Asian Games 2018

When asked about how Divij feels this encourages the sport in our country, he answered with a spark of joy in his voice.

“It is very encouraging truly. I think Leander and Mahesh are the first few people to set the trend. They both have been at the top of the rankings. Rohan has been as high as World No 3 in the ATP rankings. This gives you the belief that it is achievable. Indians have always been great in Doubles. We have had as many as 7 or 8 in the top 100 in the recent years which is indeed a very commendable achievement for a country. Tennis is a sport that is played globally by almost every country, and so it is not easy to have this kind of a statistic. Even Sania Mirza has done very well. She has been at the zenith of the rankings too, and I think it is great for Tennis in India. Am sure more and more kids are going to pick up tennis racquets in the times to come.”

The kind of training before every match that these athletes go through is indeed very intriguing for fans. And so we asked Divij to take us through his routines before and after the events.

“All the preparation before matches is same for each match. Of course, it depends on what time in the day you are playing, what conditions there are, the availability of practice courts or how early or later it is in the season. These things do determine, but otherwise, it is a specific routine. Even though our matches are an hour or two, it is a full day job. I have the stretching, the gym session and stuff that keeps me busy for almost two to three hours even after the match.”

The season is nearing a close, and we asked him to enlighten us about his plans for the next one or two months before the season officially ends.

“There are four tournaments left in the remainder of this season. Two of them are ATP 1000s, and one is a 500 and another a 250 event. Ideally, I am hoping to be able to play all of them and also looking forward to going deeper into one of the bigger tournaments. I am also hoping to defend my title in Antwerp, an ATP 250 tournament that I won last year. But to be honest, I am looking for a chance to be able to play the bigger events like the Masters 1000s or the 500. So this should help me set up the rankings somewhere inside 30 and make me ready for the next season.”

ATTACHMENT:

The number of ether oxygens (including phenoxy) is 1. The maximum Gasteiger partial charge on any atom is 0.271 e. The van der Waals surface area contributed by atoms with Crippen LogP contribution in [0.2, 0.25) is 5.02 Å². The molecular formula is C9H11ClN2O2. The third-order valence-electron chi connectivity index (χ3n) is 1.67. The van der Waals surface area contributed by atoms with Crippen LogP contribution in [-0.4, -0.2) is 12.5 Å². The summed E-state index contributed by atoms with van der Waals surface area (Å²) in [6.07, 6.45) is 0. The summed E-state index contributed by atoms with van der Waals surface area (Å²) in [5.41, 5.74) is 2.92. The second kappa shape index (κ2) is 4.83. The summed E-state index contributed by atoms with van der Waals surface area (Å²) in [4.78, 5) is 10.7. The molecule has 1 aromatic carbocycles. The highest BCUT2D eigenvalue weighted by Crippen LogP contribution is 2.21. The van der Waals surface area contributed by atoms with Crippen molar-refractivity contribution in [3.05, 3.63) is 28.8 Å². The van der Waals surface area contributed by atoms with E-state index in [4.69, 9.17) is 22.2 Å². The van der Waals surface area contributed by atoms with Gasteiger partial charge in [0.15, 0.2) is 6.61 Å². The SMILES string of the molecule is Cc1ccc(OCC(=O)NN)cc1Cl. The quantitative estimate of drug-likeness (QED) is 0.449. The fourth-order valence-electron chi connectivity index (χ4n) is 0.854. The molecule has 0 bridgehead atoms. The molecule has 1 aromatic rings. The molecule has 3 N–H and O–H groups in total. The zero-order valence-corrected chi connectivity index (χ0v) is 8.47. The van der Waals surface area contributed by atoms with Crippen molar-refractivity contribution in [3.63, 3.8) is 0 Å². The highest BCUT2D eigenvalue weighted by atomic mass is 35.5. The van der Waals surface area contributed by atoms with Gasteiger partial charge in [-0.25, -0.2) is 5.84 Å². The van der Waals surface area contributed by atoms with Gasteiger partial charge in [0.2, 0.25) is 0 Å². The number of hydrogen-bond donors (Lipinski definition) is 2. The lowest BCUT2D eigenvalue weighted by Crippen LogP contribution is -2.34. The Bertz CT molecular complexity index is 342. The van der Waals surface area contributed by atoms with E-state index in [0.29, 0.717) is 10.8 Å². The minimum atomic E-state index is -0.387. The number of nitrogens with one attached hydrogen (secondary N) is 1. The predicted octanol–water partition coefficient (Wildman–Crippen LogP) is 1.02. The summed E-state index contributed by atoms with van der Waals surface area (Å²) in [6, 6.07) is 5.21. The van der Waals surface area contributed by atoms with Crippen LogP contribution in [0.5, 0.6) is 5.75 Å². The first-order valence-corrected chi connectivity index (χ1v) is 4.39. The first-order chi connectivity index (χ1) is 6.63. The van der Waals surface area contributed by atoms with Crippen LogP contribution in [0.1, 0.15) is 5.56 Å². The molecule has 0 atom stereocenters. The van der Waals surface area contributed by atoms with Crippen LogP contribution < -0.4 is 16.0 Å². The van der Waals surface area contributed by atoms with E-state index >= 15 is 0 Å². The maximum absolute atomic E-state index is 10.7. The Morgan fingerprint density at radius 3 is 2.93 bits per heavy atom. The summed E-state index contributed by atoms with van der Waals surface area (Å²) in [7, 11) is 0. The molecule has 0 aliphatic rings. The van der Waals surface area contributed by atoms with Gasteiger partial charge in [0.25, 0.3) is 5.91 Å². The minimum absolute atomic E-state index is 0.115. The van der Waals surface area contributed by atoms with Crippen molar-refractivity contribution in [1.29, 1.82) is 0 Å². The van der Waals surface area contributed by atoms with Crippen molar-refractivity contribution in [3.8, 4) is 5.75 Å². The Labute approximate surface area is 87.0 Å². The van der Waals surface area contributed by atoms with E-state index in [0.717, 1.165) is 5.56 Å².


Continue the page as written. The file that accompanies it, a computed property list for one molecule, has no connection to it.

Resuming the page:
While we had this very warm, hearty chat with the Delhi star, one thing that touched was his humility. His simplicity and honesty in the answers were indeed very endearing. In conclusion, Divij said that the trend is changing in general for sports in our country. Going back say 10 to 15 years back, sports was not considered as a viable means of living.

Parents would not be so encouraging for their kids to pick up sports as there was not much support, even the exposure was not so good. But now things are changing. There are a lot of leagues in different sports.” says Divij.

The Government is doing lots to help the top talent, putting in the money and there is a lot of recognition for the athletes. We have had an excellent Asian Games this year. There is more awareness now than before, and people are following all sorts of sports. There are opportunities regarding sponsorships and contracts. So kids obviously will be motivated. Parents are also convinced hence that there is enough scope to pursue sports and that is how the real change comes about.”

“It is a good time for sports in India, and it is going to get better and better. We will certainly have more and more world champions as the years go by.”

Last but not the least, we wanted to know how is Divij as a person when not on the court. How does he unwind from the hectic schedule?

He laughs. “ I am a straightforward person. I generally stick to my routines. Other players may leave early from the courts, but I like sticking to my routine of the gym or my physio or the massages. I generally do not get much time at hand, but whenever I do, I like to watch highlights of some sports or watch a TV show. I also love catching up with family and friends and maybe go on a holiday when the season ends.”

We signed off with gratitude and a very delightful feeling of having spoken to the star of our country who spared time and lent us an insight into his life with this hearty chat with The Bridge.